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Reviewer: John T Hughes
Following a trend, William Christie and Les Arts Florissants have established their own CD label, their first release being this recording of Handel’s Belshazzar. Christie writes in the booklet that their method is to give public performances and then go into the studio and make the reconding: the opposite of Opera Rara’s route of recording and then presenting a live concert. It’s somewhat chicken and egg as to which way is better.
As with many of Handel’s vocal works, there is no set-in-stone version of Belshazzar. Before the oratorio’s initial outing, at the King’s Theatre in the Haymarket in London on March 27th, 1745 , Susannah Cibber, who should have sung the part of Daniel, became ill, requiring Handel to redistribute some of the roles. John Beard, the tenor engaged to sing Belshazzar, also had to take on Gobrias, written for bass, thus cuts and transpositions were made. In years to come, the composer introduced more revisions. Chnistie has decided to choose ‘what we consider to be the most successful of the various versions of Belshazzar given during his lifetime’. The only change of voice category from what was originally planned in 1745 is that the role of Daniel, meant for Mrs Cibber, a contralto, is sung here by a countertenor.
For his libretto, Charles Jennens resorted to The Book of Daniel in the Old Testament and writings by Herodotus and by Xenophon. From the former of those two writers he took Nitocris, Belshazzar’s mother, and from Xenophon came Cyrus, Prince of Persia, and Gobrias. The story of Belshazzar, Daniel and the writing on the wall should be well enough known not to take space here. Suffice it to say that Belshazzar is a licentious monarch, the King of Babylon, whose mother despairs of her son’s dissolute lifestyle. Cyrus and his Persians are besieging the city of Babylon, together with Gobrias, whose son was killed by order of Belshazzar. Daniel is a prophet among the captive Jews.
Unlike such Handel oratorios as Judas Maccabaeus, Saul or, of course, Messiah, Belshazzar has not yielded arias that have become well known, yet there are some which definitely deserve more exposure. Daniel’s arias in Act 1, ‘Lament not thus, O Queen’ and ‘ O sacred oracles of truth !’, are two that I have enjoyed, particularly pleasing in this recording because of Iestyn Davies’s liquid tones and flowing lines. He also has an unusual piece, the accompanied recitative ‘Thus saith the Lord to Cyrus’, to which Handel sets a melody despite the words being prose rather than verse. Davies is on top form whatever and whenever he sings.
The orchestra consists of 38 players, who bring enthusiasm, but not roughness, and pleasing dulcification as the music requires. The final anthem, ‘I will magnify the Lord’ is a glorious composition for Daniel and Nitocris with the chorus. Handel begins with a gorgeous tune for the oboe, delightfully played by, presumably, Pier Luigi Fabretti, reminding me why the oboe is my favourite wind instrument. The two voices intertwine delectably.
Nitocris is sung by Rosemary Joshua, whose voice sounds fresh and who has the flexibility necessary for the role. She has a vibrato to which some may object even though it is not always noticeable; her tone is in no way pallid but has clarity. Belshazzar makes his entry with a coloratura aria called ‘Let, festal joy triumphant reign’, its title giving an idea of the king’s mood as he orders ‘free flow the wine, nor flow in vain’ at his feast. Allan Clayton deals with it in accordance with its spirit, negotiating cleanly the runs in the voice part. He shows another side of his interpretation in Belshazzar’s recitative ‘Away! Is then my mother convert grown’ (track 5 on the second CD) as the king shows his contempt for his mother’s warning. The Handel scholar Anthony Hicks wrote that the composer ‘does not exclude a sympathetic view of Belshazzar, seen more as an irresponsible young man than a vicious tyrant’.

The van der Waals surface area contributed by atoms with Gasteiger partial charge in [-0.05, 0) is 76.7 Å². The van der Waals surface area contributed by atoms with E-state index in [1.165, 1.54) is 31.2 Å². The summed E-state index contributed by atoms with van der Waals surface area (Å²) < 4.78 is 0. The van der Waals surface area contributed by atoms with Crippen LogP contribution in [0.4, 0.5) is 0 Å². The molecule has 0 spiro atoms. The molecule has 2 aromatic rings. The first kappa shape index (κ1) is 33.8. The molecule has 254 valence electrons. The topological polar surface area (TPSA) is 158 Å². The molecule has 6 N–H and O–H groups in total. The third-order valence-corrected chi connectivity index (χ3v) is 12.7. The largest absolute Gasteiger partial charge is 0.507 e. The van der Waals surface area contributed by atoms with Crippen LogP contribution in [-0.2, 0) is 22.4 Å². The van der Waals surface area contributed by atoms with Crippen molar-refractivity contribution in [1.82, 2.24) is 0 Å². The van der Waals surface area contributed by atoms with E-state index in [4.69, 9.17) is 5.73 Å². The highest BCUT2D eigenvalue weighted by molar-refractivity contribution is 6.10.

Gobrias is taken by Jonathan Lemalu, whose voice contrasts with the others not only because he is the one bass but because it is rougher and has a rather more grating sound on occasion, though he does manoeuvre it without having to use aspirates. Smoothness to match that of Davies is produced by the Australian mezzo Caitlin Hulcup, on whose fine breath control I commented in February 2011 regarding her singing of Arbaces in Arne’s Artaxerses. Her Cyrus reveals in the various arias the warmth in her tone . She and Joshua reflect the beauty of their duet, ‘Great victor, at your feet I bow’, near the end of the oratorio.
Handel inserts at least ten choruses. The 26 voices of the choir pour out a grand sound, well integrated. Christie asks in his note, ‘How could one not be struck by the majestic architecture of the choruses?’ They are done justice by this group. He himself is attuned to the music’s grace, beauty and emotions so that all serve Handel’s score with, as he writes, ‘a dialogue . . . animated by mutual respect and the greatest of passion’.
The recording is somewhat hollow and spacious, so that
voices do not always emerge as clearly as they should. Because I wanted to
concentrate on this new recording I have refrained from comparing it with
the Archiv set under Trevor Pinnock, which has a cleaner acoustic and a cast
that includes two fine singers no longer with us: Anthony Rolfe Johnson and
the adorable Arleen Auger. The editions are virtually identical. Be happy